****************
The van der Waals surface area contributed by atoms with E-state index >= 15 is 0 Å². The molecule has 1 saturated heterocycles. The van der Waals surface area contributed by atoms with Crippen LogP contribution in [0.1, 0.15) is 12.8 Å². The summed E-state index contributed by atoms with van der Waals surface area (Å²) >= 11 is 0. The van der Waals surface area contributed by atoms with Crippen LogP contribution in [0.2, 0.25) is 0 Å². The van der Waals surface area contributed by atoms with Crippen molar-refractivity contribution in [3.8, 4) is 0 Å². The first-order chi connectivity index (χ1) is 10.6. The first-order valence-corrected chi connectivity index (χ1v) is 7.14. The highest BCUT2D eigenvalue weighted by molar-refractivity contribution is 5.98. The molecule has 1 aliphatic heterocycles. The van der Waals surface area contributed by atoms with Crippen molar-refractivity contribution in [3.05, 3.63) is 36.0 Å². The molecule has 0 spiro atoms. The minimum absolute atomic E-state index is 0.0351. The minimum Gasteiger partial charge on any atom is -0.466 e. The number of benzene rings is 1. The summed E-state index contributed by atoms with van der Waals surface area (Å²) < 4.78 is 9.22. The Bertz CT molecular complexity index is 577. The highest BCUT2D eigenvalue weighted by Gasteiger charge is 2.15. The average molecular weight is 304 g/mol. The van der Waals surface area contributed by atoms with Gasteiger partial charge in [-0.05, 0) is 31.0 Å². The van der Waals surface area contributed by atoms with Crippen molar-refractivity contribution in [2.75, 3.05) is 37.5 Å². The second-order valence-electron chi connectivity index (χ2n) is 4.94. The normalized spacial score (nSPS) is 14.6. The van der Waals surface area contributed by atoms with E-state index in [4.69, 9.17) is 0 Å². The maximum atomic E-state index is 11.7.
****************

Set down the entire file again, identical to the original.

The van der Waals surface area contributed by atoms with E-state index >= 15 is 0 Å². The molecule has 1 saturated heterocycles. The van der Waals surface area contributed by atoms with Crippen LogP contribution in [0.1, 0.15) is 12.8 Å². The summed E-state index contributed by atoms with van der Waals surface area (Å²) >= 11 is 0. The van der Waals surface area contributed by atoms with Crippen LogP contribution in [0.2, 0.25) is 0 Å². The van der Waals surface area contributed by atoms with Crippen molar-refractivity contribution in [3.8, 4) is 0 Å². The first-order chi connectivity index (χ1) is 10.6. The first-order valence-corrected chi connectivity index (χ1v) is 7.14. The highest BCUT2D eigenvalue weighted by molar-refractivity contribution is 5.98. The molecule has 1 aliphatic heterocycles. The van der Waals surface area contributed by atoms with Crippen molar-refractivity contribution in [3.05, 3.63) is 36.0 Å². The molecule has 0 spiro atoms. The minimum absolute atomic E-state index is 0.0351. The minimum Gasteiger partial charge on any atom is -0.466 e. The number of benzene rings is 1. The summed E-state index contributed by atoms with van der Waals surface area (Å²) < 4.78 is 9.22. The Bertz CT molecular complexity index is 577. The highest BCUT2D eigenvalue weighted by Gasteiger charge is 2.15. The average molecular weight is 304 g/mol. The van der Waals surface area contributed by atoms with Gasteiger partial charge in [-0.05, 0) is 31.0 Å². The van der Waals surface area contributed by atoms with Crippen molar-refractivity contribution in [2.75, 3.05) is 37.5 Å². The second-order valence-electron chi connectivity index (χ2n) is 4.94. The normalized spacial score (nSPS) is 14.6. The van der Waals surface area contributed by atoms with E-state index in [4.69, 9.17) is 0 Å². The maximum atomic E-state index is 11.7.